Best Supporting Actress
I’m not sure that was a truly great year for this category – despite the number of really strong performances, there, I do think this is one of those years where the top few performances are so much stronger than everything else, it looks weaker than it actually is. Still, some performances I did not have room on my top 10, but were great nonetheless include: Olivia Colman in The Lobster as the Hotel Manager, cheerfully heartless, as she explains and enforces the rules to everyone. Laura Dern/Michelle Williams/Kristen Stewart in Certain Women are all competing for second best performance in the films – but each help to anchor their segments, with sensitive, subtle performances. Paulina Garcia in Little Men who is, sorry, quite clearly wrong in the movie, yet understandable and sympathetic – even when she is being cruel. Greta Gerwig in 20th Century Women adds another lovable, eccentric young woman to her resume – this one with a little more heft than some of her others. Kate Mackinnon in Ghostbusters who was almost like an alien in her own movie – one that I enjoyed much more than the one I watched (and I liked the film). Janelle Monae in Moonlight/Hidden Figures is so empathetic in Moonlight – she’s the friend the main character needed at that time and so much fun in Hidden Figures that she steals the film. Imogen Poots in Green Room is the film’s most enigmatic character – she’s in the same position as the bad, but not part of them – another solid performance in a growing resume. Margot Robbie in Suicide Squad seemed to ignore the fact that movie and screenplay were horrible, and just go for broke – it worked. Kristen Stewart in Café Society delivers a rich, complex performance, even if the character wasn’t wholly there on the page. Kim Tae-ri in The Handmaiden is wonderful when she thinks she is the smartest person in the room – and great later, when it’s clear she isn’t. Rachel Weisz in The Lobster makes an interesting love interest for the main character – making us see exactly why he does what he does for her (and or, perhaps, doesn’t).
10. Dakota Johnson in A Bigger Splash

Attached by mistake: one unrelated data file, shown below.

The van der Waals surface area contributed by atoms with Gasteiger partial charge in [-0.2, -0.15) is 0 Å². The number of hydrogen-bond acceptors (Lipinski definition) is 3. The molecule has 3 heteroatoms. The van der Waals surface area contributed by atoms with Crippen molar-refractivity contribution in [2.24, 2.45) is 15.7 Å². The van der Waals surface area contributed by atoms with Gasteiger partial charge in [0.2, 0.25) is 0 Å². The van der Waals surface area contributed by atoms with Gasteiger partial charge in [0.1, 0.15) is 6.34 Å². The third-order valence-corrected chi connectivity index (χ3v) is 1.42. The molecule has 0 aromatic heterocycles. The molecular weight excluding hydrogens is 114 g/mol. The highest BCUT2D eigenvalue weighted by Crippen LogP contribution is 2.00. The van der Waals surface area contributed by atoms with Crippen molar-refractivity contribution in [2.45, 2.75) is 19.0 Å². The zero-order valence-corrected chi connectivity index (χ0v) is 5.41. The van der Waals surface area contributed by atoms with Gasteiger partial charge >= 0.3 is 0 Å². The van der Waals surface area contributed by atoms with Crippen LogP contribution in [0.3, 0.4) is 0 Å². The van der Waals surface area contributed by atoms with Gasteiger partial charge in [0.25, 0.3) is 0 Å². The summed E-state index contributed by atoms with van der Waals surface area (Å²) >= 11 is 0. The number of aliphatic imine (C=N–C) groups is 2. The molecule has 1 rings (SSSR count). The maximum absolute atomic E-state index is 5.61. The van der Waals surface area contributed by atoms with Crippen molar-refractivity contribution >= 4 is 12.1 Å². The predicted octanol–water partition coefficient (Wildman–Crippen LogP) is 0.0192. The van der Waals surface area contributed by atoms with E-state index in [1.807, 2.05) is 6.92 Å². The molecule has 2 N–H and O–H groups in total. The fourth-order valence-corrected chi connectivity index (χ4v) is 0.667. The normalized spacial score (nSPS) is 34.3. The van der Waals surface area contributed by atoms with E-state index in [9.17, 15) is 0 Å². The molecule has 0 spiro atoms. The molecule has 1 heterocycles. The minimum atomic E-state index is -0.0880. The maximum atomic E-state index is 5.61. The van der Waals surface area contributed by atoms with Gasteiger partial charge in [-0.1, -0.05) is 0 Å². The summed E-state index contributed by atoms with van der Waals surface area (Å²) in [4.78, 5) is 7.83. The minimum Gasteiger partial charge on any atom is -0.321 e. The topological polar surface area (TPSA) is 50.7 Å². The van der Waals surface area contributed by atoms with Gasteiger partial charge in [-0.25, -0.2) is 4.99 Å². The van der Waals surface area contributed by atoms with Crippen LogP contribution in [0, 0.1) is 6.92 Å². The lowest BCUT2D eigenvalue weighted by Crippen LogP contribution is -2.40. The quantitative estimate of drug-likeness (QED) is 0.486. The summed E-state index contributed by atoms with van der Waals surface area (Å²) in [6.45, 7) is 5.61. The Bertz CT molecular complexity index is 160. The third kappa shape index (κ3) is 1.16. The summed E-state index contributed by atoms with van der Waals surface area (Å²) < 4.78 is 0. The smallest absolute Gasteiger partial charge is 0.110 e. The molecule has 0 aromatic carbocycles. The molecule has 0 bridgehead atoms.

I really do hope that Dakota Johnson survives the 50 Shades of Grey franchise, because as she shows in A Bigger Splash, there is a great actress lurking inside her. In the film, she plays the young daughter of Ralph Fiennes – who spends most of the movie coming on to pretty much everyone in the cast (including her dad – who she barely knows) – as if everything is just a game. She says she’s 22, but she comes across more like a teenager playacting what they believe adults are like, instead of an actual adult. This role allows her to be funny, sexy, and flirtatious – and show more facets of her than 50 Shades of Grey ever will (even if she was far and away the best part of that film). There is a wonderful actress in Dakota Johnson – I hope she gets more of a chance to show it.
9. Kirsten Dunst in Midnight Special
I for one couldn’t be happier than Kirsten Dunst is experiencing a kind of career renaissance in 2016 – her excellent turn on Fargo season 2 is perhaps the best work of her career, but I feel that more people really should have been paying attention to her other great performance this year, in Jeff Nichols Midnight Special. In the film, she plays the mother of the special child at the heart of the movie – she shows up about half way through, and delivers a sensitive, subtle performance. She plays a mother who loves her child more than anything – and is willing to sacrifice for him, but could not stay in the compound where he was being exploited. Their strained bond, which heals throughout the movie, is one of the highlights of a thought provoking film. Dunst has always been a fine actress – and I hope she continues to get more great roles like this.
8. Sarah Gadon in Indignation
Sarah Gadon’s role in Indignation is a very tricky one – she plays a troubled young woman, in 1950s Ohio, who has had a history of mental health issues, resulting in a suicide attempt the year earlier. In the film, like the Philip Roth novel it is based upon, her character is seen through the eyes of the main character – a neurotic young man, who obsesses over why she gave him a blow job on their first date, and what that says about her – but is never quite able to see her clearly, because he cannot see her as anything other than in relation to him. This makes the character somewhat mysterious – but it’s hard to play an enigma, and Gadon doesn’t try. What she does is suggest all the depths of her character so that the audience sees them, even if the main character never does –and does it all so subtly, you never catch her at it. She’s been doing solid work in her (and my) home country of Canada for years now (for David Cronenberg among others) – and it’s nice to see her continue to break out.
7. Jena Malone in The Neon Demon
There is no shortage of weirdness on Nicolas Winding Refn’s The Neon Demon – but nothing in it can top Jena Malone – who fully commits to her role as a makeup designer who befriends Elle Fanning – but wants something more from her (as do everyone in the film). Malone has always been a strange, rather daring actress – unafraid to go to some dark places. In The Neon Demon there’s a lot for her to do – being the seemingly kindly mentor at first – the main characters conduit to this dark world, and then she slowly reveals who she is. Can I 100% explain why Malone ends up having sex with a corpse in the movie? No, I cannot – but I can tell you she fully, completely commits to that scene – as she does to later, bloodier scenes as well. As long as Malone continues to be the most interesting person in nearly every movie she’s in, I’ll continue being a fan.